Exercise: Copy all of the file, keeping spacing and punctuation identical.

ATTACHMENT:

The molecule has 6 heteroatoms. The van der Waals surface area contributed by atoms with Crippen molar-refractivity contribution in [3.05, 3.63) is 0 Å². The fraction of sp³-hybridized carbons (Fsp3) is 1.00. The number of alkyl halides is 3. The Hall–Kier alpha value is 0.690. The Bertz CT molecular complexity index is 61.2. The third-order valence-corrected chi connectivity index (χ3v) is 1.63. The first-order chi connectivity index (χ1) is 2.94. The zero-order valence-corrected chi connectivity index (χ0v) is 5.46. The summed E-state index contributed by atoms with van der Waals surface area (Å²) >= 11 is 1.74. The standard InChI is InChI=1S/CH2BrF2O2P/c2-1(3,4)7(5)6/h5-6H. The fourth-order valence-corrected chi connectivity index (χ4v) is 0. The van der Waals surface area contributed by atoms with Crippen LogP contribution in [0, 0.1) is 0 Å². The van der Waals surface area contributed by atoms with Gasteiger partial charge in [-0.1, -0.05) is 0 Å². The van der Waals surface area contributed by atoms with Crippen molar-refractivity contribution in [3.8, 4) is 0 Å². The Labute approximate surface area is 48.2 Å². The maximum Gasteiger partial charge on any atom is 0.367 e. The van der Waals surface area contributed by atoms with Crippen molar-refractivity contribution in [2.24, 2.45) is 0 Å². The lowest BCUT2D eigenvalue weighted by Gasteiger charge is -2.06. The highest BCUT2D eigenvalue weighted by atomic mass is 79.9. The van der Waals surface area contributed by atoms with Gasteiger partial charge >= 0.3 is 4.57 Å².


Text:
The molecule has 6 heteroatoms. The van der Waals surface area contributed by atoms with Crippen molar-refractivity contribution in [3.05, 3.63) is 0 Å². The fraction of sp³-hybridized carbons (Fsp3) is 1.00. The number of alkyl halides is 3. The Hall–Kier alpha value is 0.690. The Bertz CT molecular complexity index is 61.2. The third-order valence-corrected chi connectivity index (χ3v) is 1.63. The first-order chi connectivity index (χ1) is 2.94. The zero-order valence-corrected chi connectivity index (χ0v) is 5.46. The summed E-state index contributed by atoms with van der Waals surface area (Å²) >= 11 is 1.74. The standard InChI is InChI=1S/CH2BrF2O2P/c2-1(3,4)7(5)6/h5-6H. The fourth-order valence-corrected chi connectivity index (χ4v) is 0. The van der Waals surface area contributed by atoms with Crippen LogP contribution in [0, 0.1) is 0 Å². The van der Waals surface area contributed by atoms with Gasteiger partial charge in [-0.1, -0.05) is 0 Å². The van der Waals surface area contributed by atoms with Crippen molar-refractivity contribution in [3.8, 4) is 0 Å². The Labute approximate surface area is 48.2 Å². The maximum Gasteiger partial charge on any atom is 0.367 e. The van der Waals surface area contributed by atoms with Crippen molar-refractivity contribution in [2.24, 2.45) is 0 Å². The lowest BCUT2D eigenvalue weighted by Gasteiger charge is -2.06. The highest BCUT2D eigenvalue weighted by atomic mass is 79.9. The van der Waals surface area contributed by atoms with Gasteiger partial charge >= 0.3 is 4.57 Å².